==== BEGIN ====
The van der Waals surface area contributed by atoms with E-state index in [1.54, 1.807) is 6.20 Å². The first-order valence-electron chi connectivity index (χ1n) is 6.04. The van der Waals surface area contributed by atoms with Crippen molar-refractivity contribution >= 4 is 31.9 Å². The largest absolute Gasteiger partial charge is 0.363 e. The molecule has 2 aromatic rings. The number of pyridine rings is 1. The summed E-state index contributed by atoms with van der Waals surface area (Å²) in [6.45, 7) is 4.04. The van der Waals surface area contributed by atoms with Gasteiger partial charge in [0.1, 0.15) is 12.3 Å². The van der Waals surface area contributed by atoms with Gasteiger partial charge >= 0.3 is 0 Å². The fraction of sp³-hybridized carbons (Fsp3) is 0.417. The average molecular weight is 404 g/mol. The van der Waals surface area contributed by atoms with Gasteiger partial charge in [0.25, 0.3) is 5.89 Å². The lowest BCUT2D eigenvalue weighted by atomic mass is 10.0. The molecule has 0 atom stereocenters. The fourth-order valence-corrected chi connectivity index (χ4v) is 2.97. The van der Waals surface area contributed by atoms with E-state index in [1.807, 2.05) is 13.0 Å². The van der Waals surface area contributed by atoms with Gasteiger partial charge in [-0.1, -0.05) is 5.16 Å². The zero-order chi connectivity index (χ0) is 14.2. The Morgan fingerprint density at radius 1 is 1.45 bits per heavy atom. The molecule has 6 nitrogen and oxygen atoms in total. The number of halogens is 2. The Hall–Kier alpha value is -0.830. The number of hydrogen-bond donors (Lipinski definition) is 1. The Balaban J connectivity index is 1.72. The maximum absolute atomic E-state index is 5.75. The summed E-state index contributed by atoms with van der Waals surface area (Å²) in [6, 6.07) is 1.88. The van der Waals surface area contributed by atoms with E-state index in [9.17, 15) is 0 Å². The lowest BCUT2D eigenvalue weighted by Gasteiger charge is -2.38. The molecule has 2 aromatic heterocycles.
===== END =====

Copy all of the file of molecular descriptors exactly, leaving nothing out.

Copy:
The van der Waals surface area contributed by atoms with E-state index in [1.54, 1.807) is 6.20 Å². The first-order valence-electron chi connectivity index (χ1n) is 6.04. The van der Waals surface area contributed by atoms with Crippen molar-refractivity contribution >= 4 is 31.9 Å². The largest absolute Gasteiger partial charge is 0.363 e. The molecule has 2 aromatic rings. The number of pyridine rings is 1. The summed E-state index contributed by atoms with van der Waals surface area (Å²) in [6.45, 7) is 4.04. The van der Waals surface area contributed by atoms with Gasteiger partial charge in [0.1, 0.15) is 12.3 Å². The van der Waals surface area contributed by atoms with Gasteiger partial charge >= 0.3 is 0 Å². The fraction of sp³-hybridized carbons (Fsp3) is 0.417. The average molecular weight is 404 g/mol. The van der Waals surface area contributed by atoms with Gasteiger partial charge in [0.25, 0.3) is 5.89 Å². The lowest BCUT2D eigenvalue weighted by atomic mass is 10.0. The molecule has 0 atom stereocenters. The fourth-order valence-corrected chi connectivity index (χ4v) is 2.97. The van der Waals surface area contributed by atoms with E-state index in [1.807, 2.05) is 13.0 Å². The van der Waals surface area contributed by atoms with Gasteiger partial charge in [-0.1, -0.05) is 5.16 Å². The zero-order chi connectivity index (χ0) is 14.2. The Morgan fingerprint density at radius 1 is 1.45 bits per heavy atom. The molecule has 6 nitrogen and oxygen atoms in total. The number of halogens is 2. The Hall–Kier alpha value is -0.830. The number of hydrogen-bond donors (Lipinski definition) is 1. The Balaban J connectivity index is 1.72. The maximum absolute atomic E-state index is 5.75. The summed E-state index contributed by atoms with van der Waals surface area (Å²) in [6, 6.07) is 1.88. The van der Waals surface area contributed by atoms with E-state index in [9.17, 15) is 0 Å². The lowest BCUT2D eigenvalue weighted by Gasteiger charge is -2.38. The molecule has 2 aromatic heterocycles.